I was at the first three days of that test match. Aside from a perky 50 from Ian Botham, three of the dullest days of test cricket ever played. My mum picked me up from my aunt‘s (she lived a short walk from the ground) to take me home on the Sunday because I had a cricket match on Monday evening. Having said that, I watched days four and five on TV and was not any less enthused than if I’d been there in person.

    When I was seven, and was already a Sincil Bank semi-regular, I for some reason opted not to go with my dad and uncle to watch Lincoln v Stockport one Saturday afternoon. They tried to persuade me, but I was dead set on not going. How they mocked me when they got home - eight goals, a 5-3 win for Lincoln. I don‘t think I‘ve passed up the chance to go to any game since.

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  • Jobi1
    replied
    Originally posted by Mr Cogito View Post

    Not only did I pass up the chance to be at Headingley for the final morning in 1981, just up the road from me during a school holiday, but I also actively persuaded a few other people not to go - including someone who'd never been to a cricket match before - on the grounds that it wouldn't be worth the bus ride.
    Not the same level of fame in terms of the match, but...

    In the summer after I did my GCSEs, I didn't bother doing anything sensible like getting a summer job or anything else to gainfully occupy my time. But I did go to a lot of cricket. One particular Championship match against Warwickshire (I think) at Headingley, I went along to 3 of the 4 days. On the one day I missed, for reasons I can't now remember, Darren Gough scored his one and only first class century.

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  • Capybara
    replied
    I've thought of one as it's the 40th anniversary today. Boro were drawn away to Swansea in the FA Cup. I was living in Cheltenham at the time so seriously considered going. But I was a bit off football at the time and that, combined with some poor weather on the day, swayed me against. It was before the days when all matches were recorded and teams still took the FA Cup seriously so the challenge was for the BBC to select a game for MOTD that would produce a 'shock' result. Middlesbrough were in the first division and in not great form while Swansea were pushing hard for promotion from division two (which they subsequently achieved). Everything pointed to this being the 'shock'. I can still remember David Coleman telling us how well Swansea were playing as Boro went up the other end and scored five goals.

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  • Bordeaux Education
    replied
    I probably could have got to the Wales/Belgium semi-final in 2016 but had run out of holiday, credit with Mrs Bored, money (I was pushing it in all three departments with the quarterfinal) and, anyway, we would be solidly beaten by the best team in the world.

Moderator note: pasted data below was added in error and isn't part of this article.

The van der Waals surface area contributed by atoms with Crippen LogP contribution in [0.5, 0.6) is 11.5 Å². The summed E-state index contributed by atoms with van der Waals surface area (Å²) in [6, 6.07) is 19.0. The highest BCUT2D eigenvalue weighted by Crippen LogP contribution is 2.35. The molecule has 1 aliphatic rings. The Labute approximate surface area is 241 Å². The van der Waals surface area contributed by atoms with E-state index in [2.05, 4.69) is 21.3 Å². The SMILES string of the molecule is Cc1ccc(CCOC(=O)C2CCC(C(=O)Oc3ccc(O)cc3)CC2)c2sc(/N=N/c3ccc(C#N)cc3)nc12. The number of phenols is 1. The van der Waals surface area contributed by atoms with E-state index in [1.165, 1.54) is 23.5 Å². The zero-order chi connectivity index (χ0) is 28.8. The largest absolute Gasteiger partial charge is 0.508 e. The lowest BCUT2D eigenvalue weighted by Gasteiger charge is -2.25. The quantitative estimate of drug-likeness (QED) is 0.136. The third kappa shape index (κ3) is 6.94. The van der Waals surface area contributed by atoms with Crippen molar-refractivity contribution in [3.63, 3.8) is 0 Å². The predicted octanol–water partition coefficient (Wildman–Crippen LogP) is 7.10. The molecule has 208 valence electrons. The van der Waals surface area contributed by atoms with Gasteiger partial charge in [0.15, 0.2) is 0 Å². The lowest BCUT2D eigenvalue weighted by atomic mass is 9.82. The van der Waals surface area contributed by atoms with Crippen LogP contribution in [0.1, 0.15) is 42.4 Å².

Another that springs to mind is driving to Wimbledon playing Leeds but the traffic was so bad to Selhurst Park that I turned back. Tony Yeboah scared that goal that afternoon.

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  • Third rate Leszno
    replied
    There's a lot of Liverpool away games in Europe that I wish we'd tried to get to, but I know we either wouldn't have had the money or qualified for tickets for most of them so they were never really a possibility anyway. One that was a possibility was Celtic away in the UEFA Cup in about 2003, we'd been to Auxerre in the previous round so we got tickets for it, but decided for reasons that I can't remember now (work, I suspect) not to go and passed the tickets on to a mate who was desperate to go.

    With Carlisle, I regret not making more of an effort to do all the aways in our only season in the Conference - a couple were missed due to holidays but I wish I'd ticked off Gravesend and Northfleet, Farnborough Town and Woking when I had the chance.

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  • Uros Predic
    replied
    Doncaster Rovers 5-4 Dover Athletic. The 1998-99 season, Rovers' first in the Conference, was my first watching them regularly. I've no idea why I chose not to go to this game in mid-December, I was 15 years old and certainly not doing owt else with my Saturday. With Ceefax telling me Rovers were 3-0 down after half an hour, and 3-1 down at half-time it looked like a wise choice. It didn't last. Mind, it could be worse, there are several Rovers fans I know who left at half-time.

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  • Mr Cogito
    replied
    Originally posted by Sporting View Post
    Not football, but cricket; and not one which I didn't attend but rather chose to go home at the tea interval as nothing much was happening.

    Chelmsford 1983. I missed ten wickets and a team score of 14 (fourteen):

    https://www.espncricinfo.com/series/...full-scorecard
    Not only did I pass up the chance to be at Headingley for the final morning in 1981, just up the road from me during a school holiday, but I also actively persuaded a few other people not to go - including someone who'd never been to a cricket match before - on the grounds that it wouldn't be worth the bus ride.

    Leave a comment: